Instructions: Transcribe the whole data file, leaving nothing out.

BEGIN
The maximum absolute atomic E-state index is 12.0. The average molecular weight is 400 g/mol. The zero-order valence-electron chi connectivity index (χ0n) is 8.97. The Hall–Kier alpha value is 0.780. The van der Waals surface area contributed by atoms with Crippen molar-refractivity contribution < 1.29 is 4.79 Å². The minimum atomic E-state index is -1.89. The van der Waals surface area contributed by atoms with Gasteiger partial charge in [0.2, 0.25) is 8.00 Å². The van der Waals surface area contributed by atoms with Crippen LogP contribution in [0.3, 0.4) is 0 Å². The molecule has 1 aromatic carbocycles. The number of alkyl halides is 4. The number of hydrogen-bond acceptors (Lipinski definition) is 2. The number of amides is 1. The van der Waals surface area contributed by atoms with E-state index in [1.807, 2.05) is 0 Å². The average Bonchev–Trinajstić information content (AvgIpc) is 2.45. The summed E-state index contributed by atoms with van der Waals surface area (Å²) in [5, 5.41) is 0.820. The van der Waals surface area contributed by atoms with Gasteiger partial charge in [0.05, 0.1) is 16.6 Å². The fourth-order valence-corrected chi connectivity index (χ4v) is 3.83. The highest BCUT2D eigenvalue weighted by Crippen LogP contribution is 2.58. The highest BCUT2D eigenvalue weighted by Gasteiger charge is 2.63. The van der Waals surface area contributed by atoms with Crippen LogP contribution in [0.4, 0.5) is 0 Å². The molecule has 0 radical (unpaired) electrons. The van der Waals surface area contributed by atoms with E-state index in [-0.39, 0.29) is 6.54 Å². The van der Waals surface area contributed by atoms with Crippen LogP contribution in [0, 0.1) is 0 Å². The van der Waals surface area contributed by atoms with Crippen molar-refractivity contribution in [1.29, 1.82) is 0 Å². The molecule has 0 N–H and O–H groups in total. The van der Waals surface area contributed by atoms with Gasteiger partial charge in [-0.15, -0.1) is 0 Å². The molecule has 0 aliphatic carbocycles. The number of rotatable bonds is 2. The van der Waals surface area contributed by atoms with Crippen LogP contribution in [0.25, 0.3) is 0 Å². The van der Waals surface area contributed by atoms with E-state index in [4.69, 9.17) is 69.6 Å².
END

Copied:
The maximum absolute atomic E-state index is 12.0. The average molecular weight is 400 g/mol. The zero-order valence-electron chi connectivity index (χ0n) is 8.97. The Hall–Kier alpha value is 0.780. The van der Waals surface area contributed by atoms with Crippen molar-refractivity contribution < 1.29 is 4.79 Å². The minimum atomic E-state index is -1.89. The van der Waals surface area contributed by atoms with Gasteiger partial charge in [0.2, 0.25) is 8.00 Å². The van der Waals surface area contributed by atoms with Crippen LogP contribution in [0.3, 0.4) is 0 Å². The molecule has 1 aromatic carbocycles. The number of alkyl halides is 4. The number of hydrogen-bond acceptors (Lipinski definition) is 2. The number of amides is 1. The van der Waals surface area contributed by atoms with E-state index in [1.807, 2.05) is 0 Å². The average Bonchev–Trinajstić information content (AvgIpc) is 2.45. The summed E-state index contributed by atoms with van der Waals surface area (Å²) in [5, 5.41) is 0.820. The van der Waals surface area contributed by atoms with Gasteiger partial charge in [0.05, 0.1) is 16.6 Å². The fourth-order valence-corrected chi connectivity index (χ4v) is 3.83. The highest BCUT2D eigenvalue weighted by Crippen LogP contribution is 2.58. The highest BCUT2D eigenvalue weighted by Gasteiger charge is 2.63. The van der Waals surface area contributed by atoms with Crippen LogP contribution in [0.4, 0.5) is 0 Å². The molecule has 0 radical (unpaired) electrons. The van der Waals surface area contributed by atoms with E-state index in [-0.39, 0.29) is 6.54 Å². The van der Waals surface area contributed by atoms with Crippen LogP contribution in [0, 0.1) is 0 Å². The van der Waals surface area contributed by atoms with Crippen molar-refractivity contribution in [1.29, 1.82) is 0 Å². The molecule has 0 N–H and O–H groups in total. The van der Waals surface area contributed by atoms with Gasteiger partial charge in [-0.15, -0.1) is 0 Å². The molecule has 0 aliphatic carbocycles. The number of rotatable bonds is 2. The van der Waals surface area contributed by atoms with Crippen LogP contribution in [0.25, 0.3) is 0 Å². The van der Waals surface area contributed by atoms with E-state index in [4.69, 9.17) is 69.6 Å².